As observent readers of my blog might have noticed, my school have been holding a mock election. As politics students, my class went to the polling station (sixth form centre) to set up and staff it in the first period, and I ended up behind the ballot boxes, directing students and staff which box to put their paper in. There was one for years 7-9, who were brought down in classes to vote, and one for 10-13 and staff, who could choose to vote at break or lunch, so voting behaviour could be analysed.
Each of the three main parties had student representation, but Labour were by far the more forceful. Sixth formers in Labour rosettes and stickers were standing by the entry door until the promotional material was removed at our teacher’s request. However, it didn’t stop there. Year eights were given football stickers (stolen from Morrisons by a boy in my year) in exchange for voting Labour, with several confessing at the exit poll that they would have voted differently had they not been promised a sticker. Stickergate ensued, with the threat of vote deduction. I’m pretty sure a couple of them put two slips in the ballot boxes too, though I couldn’t prove it.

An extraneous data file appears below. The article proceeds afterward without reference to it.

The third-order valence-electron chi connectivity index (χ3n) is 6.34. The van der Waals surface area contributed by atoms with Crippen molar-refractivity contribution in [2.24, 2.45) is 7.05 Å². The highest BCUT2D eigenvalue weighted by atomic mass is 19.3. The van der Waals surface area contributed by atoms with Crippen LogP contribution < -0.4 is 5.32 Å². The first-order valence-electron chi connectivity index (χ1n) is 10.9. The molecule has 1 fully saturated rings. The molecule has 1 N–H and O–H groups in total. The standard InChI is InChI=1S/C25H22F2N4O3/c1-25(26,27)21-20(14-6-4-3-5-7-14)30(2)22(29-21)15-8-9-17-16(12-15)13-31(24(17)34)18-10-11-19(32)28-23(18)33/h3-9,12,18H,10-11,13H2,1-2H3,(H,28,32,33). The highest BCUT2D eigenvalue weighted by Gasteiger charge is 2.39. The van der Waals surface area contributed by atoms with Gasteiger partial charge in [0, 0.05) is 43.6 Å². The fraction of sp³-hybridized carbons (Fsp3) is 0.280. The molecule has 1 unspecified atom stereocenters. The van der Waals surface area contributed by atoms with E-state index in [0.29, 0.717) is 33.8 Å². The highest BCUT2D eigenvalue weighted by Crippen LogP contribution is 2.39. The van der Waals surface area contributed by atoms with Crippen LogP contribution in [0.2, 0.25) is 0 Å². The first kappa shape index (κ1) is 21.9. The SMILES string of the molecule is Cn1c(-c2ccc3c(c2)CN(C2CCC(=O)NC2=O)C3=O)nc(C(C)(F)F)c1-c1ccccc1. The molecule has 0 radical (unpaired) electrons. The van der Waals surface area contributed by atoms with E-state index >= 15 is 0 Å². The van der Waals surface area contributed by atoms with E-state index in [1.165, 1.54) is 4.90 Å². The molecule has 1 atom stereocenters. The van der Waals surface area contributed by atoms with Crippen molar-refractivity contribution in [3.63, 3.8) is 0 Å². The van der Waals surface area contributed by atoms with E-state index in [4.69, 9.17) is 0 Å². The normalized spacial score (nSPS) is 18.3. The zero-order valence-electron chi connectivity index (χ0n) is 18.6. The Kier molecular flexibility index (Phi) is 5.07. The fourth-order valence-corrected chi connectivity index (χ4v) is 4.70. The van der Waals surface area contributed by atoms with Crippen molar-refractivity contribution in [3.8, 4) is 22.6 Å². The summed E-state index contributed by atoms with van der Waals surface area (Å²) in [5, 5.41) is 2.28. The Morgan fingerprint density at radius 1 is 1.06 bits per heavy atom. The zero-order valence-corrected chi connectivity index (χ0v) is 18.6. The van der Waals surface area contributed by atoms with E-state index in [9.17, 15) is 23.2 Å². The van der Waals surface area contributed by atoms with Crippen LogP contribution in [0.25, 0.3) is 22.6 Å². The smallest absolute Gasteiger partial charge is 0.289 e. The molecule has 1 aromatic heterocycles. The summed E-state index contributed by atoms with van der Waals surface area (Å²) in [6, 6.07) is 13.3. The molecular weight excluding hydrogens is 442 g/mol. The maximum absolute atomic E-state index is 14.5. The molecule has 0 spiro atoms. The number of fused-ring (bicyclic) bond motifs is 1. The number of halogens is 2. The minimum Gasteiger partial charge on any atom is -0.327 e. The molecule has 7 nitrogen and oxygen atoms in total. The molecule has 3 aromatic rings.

After two periods plus break of manning the ballot box, the result won’t be revealed until tomorrow. So it’s not much different from the real election in that respect. I went to vote at the local community centre this evening, with my mum who said she’d never seen anyone more excited about voting than me. Being a first time voter is an exciting thing, especially as it’s a general election, and not just local ones. I was pretty glad they had party logos by each of the candidate’s names, as I recognised few, especially on the local elections. Walking out, I felt really grown up and that I actually had power now over decisions in the country, and glad I hadn’t made a mess-up at all.
Now I’ve just got to sit back and let the results roll in. If it ends up in a hung parliament, I could be voting again a lot sooner than I think. So, until tomorrow, time to forget about the election. Unless of course, you haven’t voted yourself yet. In which case, what are you waiting for?